A. E. van Vogt

(April 26, 1912 – January 26, 2000)

A. E. van Vogt (V2) (last name pronounced "van VOTE") was known as "Van" to his friends. He was a Canadian-born SF writer who was one of John W. Campbell's discoveries which ushered in the Golden Age of Astounding. He moved to LA in the mid-40s and lived there the rest of his life. Besides being a major writer he was active fannishly in LASFS the early days. His novel, Slan had an enormous impact on fandom, with many fans seeing themselves as slans.

He was GoH at Pacificon the 1946 Worldcon. He was nominated for the 1946 Best Novelette Retro Hugo and the 1946 Best Novel Retro Hugo. The 1996 Worldcon, L.A.Con III gave van Vogt a Special Committee Award.

He was married to E. Mayne Hull, also a writer of SF and fantasy. They collaborated on Out of the Unknown (1948) and Planets for Sale (1954). In her own right Hull wrote the "Artur Blord" series for Unknown.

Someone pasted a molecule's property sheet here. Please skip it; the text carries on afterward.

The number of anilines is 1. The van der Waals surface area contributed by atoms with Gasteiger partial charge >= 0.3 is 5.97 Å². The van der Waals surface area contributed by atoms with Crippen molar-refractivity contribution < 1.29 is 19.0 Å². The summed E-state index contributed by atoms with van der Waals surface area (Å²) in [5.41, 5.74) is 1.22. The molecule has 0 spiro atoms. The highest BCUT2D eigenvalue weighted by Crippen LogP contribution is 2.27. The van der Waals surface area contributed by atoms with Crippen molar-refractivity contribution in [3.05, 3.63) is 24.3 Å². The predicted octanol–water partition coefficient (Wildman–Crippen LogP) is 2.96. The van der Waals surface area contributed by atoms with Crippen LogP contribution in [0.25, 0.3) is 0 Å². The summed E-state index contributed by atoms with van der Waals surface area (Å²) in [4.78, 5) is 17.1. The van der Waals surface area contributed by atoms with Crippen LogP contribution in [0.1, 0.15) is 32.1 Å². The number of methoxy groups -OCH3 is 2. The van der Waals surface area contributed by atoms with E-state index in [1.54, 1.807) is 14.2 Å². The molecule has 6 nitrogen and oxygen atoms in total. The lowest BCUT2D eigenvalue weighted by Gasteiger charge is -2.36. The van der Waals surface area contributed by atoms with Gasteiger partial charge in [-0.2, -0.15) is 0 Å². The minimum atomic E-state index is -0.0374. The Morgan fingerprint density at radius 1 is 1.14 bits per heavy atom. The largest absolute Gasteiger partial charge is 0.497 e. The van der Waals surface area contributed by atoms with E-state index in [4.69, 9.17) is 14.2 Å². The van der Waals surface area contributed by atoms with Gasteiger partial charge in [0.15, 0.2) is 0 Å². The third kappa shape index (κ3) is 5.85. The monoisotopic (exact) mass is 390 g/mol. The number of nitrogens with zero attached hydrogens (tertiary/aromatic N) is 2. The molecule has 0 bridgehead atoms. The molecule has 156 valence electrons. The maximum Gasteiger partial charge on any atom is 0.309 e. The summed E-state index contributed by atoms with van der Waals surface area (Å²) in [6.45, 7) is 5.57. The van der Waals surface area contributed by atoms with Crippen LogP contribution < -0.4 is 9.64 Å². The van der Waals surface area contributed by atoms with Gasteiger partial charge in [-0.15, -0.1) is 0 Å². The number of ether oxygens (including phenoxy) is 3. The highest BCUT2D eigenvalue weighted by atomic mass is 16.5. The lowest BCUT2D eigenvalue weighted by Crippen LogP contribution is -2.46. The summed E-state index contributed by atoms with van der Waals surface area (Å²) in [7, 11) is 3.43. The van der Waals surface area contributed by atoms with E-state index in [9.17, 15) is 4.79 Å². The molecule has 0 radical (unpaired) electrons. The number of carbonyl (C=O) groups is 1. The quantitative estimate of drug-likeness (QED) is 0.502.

He always had a taste for the scientifically dubious (he was heavily influenced by Alfred Korzybski), but his career went into eclipse when he turned to Dianetics in the early 50s, and did not really recover when he again took up writing in the 60s. On the other hand, his story "Far Centaurus" is still cited today in scientific work.

Van Vogt's agent was Forrest J Ackerman. The Canadian A. E. Van Vogt Award was created in his honor, while the Aurora Award was first named The Coeurl. He received the SFWA Grand Master Award in 1996, the Forry Award in 1972 and the Canadian Science Fiction and Fantasy Hall of Fame in 2014.

GoHships:

For more on his career, see http://www.sf-encyclopedia.com/entry/van_vogt_a_e


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